Monday, June 30, 2008

On the Boardwalk in Atlantic City...

During college, I went on a few trips with Fred, all of which I paid for – hotel, drinks, the works. Invariably he never seemed to have the money to cover his part -- including things like gas, food, or even coffee. This wasn't too bad though I rationalized, since most of our trips were short and didn't involve major investments. So you can imagine my surprise when Fred told me he had saved up and wanted to take me on a vacation to the beach. I was absolutely thrilled.

Turns out, that beach was Atlantic City -- I don't gamble. Fred however does, but I assumed we would still spend some time together at the shore. I was wrong. From the moment we got there he dragged me from casino to casino and refused to even consider going to the beach. He hadn't even bothered to pack a swim suit. Not to say that seeing the casinos wasn't neat. It was. I had never experienced the glamour of endless chain smoking, the hopeless clicking of the slot machines, or the women “working” the floor before. All of these side acts however paled in comparison to the real fun I experienced watching Fred lose money playing poker for hours on end.

Now I feel I should mention that when Fred had said he was saving up it turns out he didn't mean for a nice hotel or for going out to dinner. The money he had been saving was strictly for gambling. And I got to spend two days of watching my boyfriend, who had never so much as taken me out to dinner, blow $800 playing poker. Ok, that is actually not true. I only got to watch him blow $300. The other $500 was blown while I was sleeping -- he snuck out of the room at 4 AM to “get his money back.” At this point you may be wondering how we paid for meals, gas, and pretty much everything else on the way home. The answer is yours truly got to cover it all.

In the long run though I guess that was a small price to pay for getting Fred out of my life – which happened not long after – permanently.

I'm a Loser Baby, So Why Don't You....

When to Stop Supporting Your Boyfriend's Antics - Part 1.

In a relationship, it is critical, and even necessary, to support your partner when they fall into hardship or difficult circumstances. However, in certain situations, this particular caveat is null and void.

Stringbean had a knack for "forgetting" to call when he got home after the bar or other activities, even after confirming that he would. We were in a long distance relationship, which made it all the more difficult to maintain trust and closeness that thousands of miles can obviously sabatoge. I'm not one to get upset about not calling per se - I am one to get upset about not calling if you said you would. It's a follow-through thing, nothing more. But that wasn't necessarily the issue during this particular event.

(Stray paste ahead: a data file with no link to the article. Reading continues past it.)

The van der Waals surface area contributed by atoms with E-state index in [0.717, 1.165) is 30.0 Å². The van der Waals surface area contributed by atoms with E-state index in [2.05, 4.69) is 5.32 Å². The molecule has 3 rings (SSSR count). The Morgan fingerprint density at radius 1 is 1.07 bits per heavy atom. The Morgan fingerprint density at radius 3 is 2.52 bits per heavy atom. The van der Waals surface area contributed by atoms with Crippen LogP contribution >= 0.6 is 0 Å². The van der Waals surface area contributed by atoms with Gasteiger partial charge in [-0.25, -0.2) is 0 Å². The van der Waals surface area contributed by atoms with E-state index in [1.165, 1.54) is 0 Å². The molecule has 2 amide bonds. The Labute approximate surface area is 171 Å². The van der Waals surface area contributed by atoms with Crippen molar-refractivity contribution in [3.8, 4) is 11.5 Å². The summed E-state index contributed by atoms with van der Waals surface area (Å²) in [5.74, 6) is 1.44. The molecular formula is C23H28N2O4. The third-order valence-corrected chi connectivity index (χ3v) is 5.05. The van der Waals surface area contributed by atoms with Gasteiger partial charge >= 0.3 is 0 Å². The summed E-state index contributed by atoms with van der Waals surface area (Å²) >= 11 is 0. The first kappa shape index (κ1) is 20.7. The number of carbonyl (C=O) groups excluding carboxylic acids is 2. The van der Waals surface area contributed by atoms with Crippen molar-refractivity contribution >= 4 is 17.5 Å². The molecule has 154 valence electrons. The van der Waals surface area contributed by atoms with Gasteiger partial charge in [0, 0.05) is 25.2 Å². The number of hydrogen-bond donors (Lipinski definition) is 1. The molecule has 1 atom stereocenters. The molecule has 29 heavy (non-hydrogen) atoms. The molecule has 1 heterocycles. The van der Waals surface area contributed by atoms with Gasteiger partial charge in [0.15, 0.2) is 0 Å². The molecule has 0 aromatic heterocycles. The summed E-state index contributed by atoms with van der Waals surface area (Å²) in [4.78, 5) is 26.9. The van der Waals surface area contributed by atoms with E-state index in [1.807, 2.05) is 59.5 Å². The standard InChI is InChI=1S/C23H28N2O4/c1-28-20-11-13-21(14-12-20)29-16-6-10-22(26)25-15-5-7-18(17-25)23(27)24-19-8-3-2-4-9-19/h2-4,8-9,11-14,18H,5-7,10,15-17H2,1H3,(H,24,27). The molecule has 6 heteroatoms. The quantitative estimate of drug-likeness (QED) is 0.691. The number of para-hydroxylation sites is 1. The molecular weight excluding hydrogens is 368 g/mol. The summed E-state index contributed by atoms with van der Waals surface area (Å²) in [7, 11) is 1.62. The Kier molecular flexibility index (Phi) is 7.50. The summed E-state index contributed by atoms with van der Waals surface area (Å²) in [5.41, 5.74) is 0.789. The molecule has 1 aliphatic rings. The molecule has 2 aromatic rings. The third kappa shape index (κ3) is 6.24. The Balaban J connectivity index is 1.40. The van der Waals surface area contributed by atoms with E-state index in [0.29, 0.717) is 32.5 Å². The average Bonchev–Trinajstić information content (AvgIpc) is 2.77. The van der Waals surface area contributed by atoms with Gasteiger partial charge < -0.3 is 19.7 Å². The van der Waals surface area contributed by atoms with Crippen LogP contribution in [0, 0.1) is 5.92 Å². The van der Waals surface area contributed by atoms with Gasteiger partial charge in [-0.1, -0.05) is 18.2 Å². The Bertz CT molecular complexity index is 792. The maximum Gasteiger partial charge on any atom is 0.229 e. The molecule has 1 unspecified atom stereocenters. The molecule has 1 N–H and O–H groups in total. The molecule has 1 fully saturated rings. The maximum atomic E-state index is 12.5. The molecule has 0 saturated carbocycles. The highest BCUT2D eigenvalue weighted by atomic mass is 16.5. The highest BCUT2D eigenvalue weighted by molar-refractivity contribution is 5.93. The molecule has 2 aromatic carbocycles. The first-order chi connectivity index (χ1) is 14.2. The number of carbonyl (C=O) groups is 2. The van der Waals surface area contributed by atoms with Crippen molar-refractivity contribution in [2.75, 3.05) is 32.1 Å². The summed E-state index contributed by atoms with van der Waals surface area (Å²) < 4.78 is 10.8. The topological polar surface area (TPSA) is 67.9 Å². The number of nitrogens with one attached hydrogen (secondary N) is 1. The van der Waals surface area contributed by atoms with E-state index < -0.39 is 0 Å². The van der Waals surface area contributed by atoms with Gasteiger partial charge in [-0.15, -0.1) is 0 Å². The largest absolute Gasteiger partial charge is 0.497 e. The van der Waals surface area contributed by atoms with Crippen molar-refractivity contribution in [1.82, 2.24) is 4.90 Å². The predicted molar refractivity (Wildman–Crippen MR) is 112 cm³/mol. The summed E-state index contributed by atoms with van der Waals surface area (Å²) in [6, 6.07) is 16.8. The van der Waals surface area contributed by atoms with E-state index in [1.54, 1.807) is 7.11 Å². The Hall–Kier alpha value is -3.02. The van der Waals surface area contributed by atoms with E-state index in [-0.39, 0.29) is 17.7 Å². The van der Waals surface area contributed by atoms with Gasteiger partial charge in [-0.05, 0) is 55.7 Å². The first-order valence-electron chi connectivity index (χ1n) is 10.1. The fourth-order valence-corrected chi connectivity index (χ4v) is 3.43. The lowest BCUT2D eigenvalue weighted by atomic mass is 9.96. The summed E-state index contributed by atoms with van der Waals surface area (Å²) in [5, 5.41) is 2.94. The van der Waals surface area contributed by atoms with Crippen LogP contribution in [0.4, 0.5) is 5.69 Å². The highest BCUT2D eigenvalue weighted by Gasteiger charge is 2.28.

It was October, and I was upset that I hadn't been called the night before, but I continued about my business that day without pause. I was campaigning for a congressional candidate and couldn't have been happier waving signs and getting honked at out in the middle of the road. Then my cell phone rings. Rather than Stringbean calling me, it was a friend of his, whose name I will also protect by referring to him as Squatty.

Squatty: "Hey BJA, just wanted to give you an update on Stringbean's condition."

Why do girls get upset when you don't call when you say you will? Cuz if you get hurt or something else happens, we are left completely out of the loop, and distance only exacerbates the fear and worry.

Me: "What do you mean? What happened"

Squatty: "You mean you don't know???"

Uh... no.

Turns out brilliant Mr. Stringbean had gotten beyond wasted at a party the night before at a friend's apartment. Someone had made a comment that apparently made him angry, and he decided he wanted to leave. His friends, not wanting to support his death wish, told him no. They hid his keys and locked the door, while one of the bigger guys (lest we forget why Stringbean received the nickname...) stood in between him and the exit.

Stringbean was not about to be stopped however. Without thinking (obviously) he decided another exit was preferable. He jumped off the balcony.

It was a third story apartment.

Needless to say, Stringbean wound up in the hospital with broken bones and an alcohol violation. The ticket came from the fall, which I know may sound awkward, but follow me on this one. Stringbean didn't just yell out a carnal yell as he leapt from the balcony, but proceeded to justify his actions at the top of his lungs, disturbing the neighbors, by claiming he was, in fact, a "flying squirrel."

Sometimes I don't even know how to end these stories. And it's ridiculously pathetic this is only Part 1 of "When to Stop Supporting Your Boyfriend's Antics."

Friday, June 27, 2008

The Use of this Blog

I feel the need to say something here.

We write on this blog to vent, to share, and to hopefully impart some knowledge on guys out there who don't understand why women lose their cool or get angry about something they do.

It's not meant to hurt (usually), but it is meant for those of us who read it (which is only those who write it and a few of the exes described herein.)